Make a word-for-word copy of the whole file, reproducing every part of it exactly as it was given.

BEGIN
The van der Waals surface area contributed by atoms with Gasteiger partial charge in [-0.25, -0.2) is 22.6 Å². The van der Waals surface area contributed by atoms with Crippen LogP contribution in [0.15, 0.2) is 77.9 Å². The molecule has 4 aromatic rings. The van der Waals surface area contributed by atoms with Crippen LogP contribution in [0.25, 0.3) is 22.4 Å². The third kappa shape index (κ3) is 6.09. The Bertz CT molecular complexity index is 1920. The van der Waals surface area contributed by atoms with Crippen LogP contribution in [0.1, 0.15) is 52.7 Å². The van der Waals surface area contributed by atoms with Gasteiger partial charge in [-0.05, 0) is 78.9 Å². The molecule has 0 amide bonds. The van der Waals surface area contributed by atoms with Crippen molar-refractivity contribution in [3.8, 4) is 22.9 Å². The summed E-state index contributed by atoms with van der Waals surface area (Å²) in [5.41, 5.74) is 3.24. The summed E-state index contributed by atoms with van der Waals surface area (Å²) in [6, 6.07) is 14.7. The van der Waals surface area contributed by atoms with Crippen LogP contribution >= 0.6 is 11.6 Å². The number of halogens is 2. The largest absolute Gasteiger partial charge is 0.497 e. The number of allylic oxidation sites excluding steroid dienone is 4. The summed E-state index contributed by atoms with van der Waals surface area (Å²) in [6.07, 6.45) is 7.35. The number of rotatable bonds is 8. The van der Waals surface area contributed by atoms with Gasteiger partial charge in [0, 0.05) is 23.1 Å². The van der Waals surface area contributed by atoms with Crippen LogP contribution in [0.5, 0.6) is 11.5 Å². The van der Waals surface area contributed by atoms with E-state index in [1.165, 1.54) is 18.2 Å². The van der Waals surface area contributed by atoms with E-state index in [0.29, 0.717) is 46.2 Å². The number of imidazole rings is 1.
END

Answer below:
The van der Waals surface area contributed by atoms with Gasteiger partial charge in [-0.25, -0.2) is 22.6 Å². The van der Waals surface area contributed by atoms with Crippen LogP contribution in [0.15, 0.2) is 77.9 Å². The molecule has 4 aromatic rings. The van der Waals surface area contributed by atoms with Crippen LogP contribution in [0.25, 0.3) is 22.4 Å². The third kappa shape index (κ3) is 6.09. The Bertz CT molecular complexity index is 1920. The van der Waals surface area contributed by atoms with Crippen LogP contribution in [0.1, 0.15) is 52.7 Å². The van der Waals surface area contributed by atoms with Gasteiger partial charge in [-0.05, 0) is 78.9 Å². The molecule has 0 amide bonds. The van der Waals surface area contributed by atoms with Crippen molar-refractivity contribution in [3.8, 4) is 22.9 Å². The summed E-state index contributed by atoms with van der Waals surface area (Å²) in [5.41, 5.74) is 3.24. The summed E-state index contributed by atoms with van der Waals surface area (Å²) in [6, 6.07) is 14.7. The van der Waals surface area contributed by atoms with Crippen LogP contribution >= 0.6 is 11.6 Å². The number of halogens is 2. The largest absolute Gasteiger partial charge is 0.497 e. The number of allylic oxidation sites excluding steroid dienone is 4. The summed E-state index contributed by atoms with van der Waals surface area (Å²) in [6.07, 6.45) is 7.35. The number of rotatable bonds is 8. The van der Waals surface area contributed by atoms with Gasteiger partial charge in [0, 0.05) is 23.1 Å². The van der Waals surface area contributed by atoms with Crippen LogP contribution in [0.5, 0.6) is 11.5 Å². The van der Waals surface area contributed by atoms with E-state index in [1.165, 1.54) is 18.2 Å². The van der Waals surface area contributed by atoms with E-state index in [0.29, 0.717) is 46.2 Å². The number of imidazole rings is 1.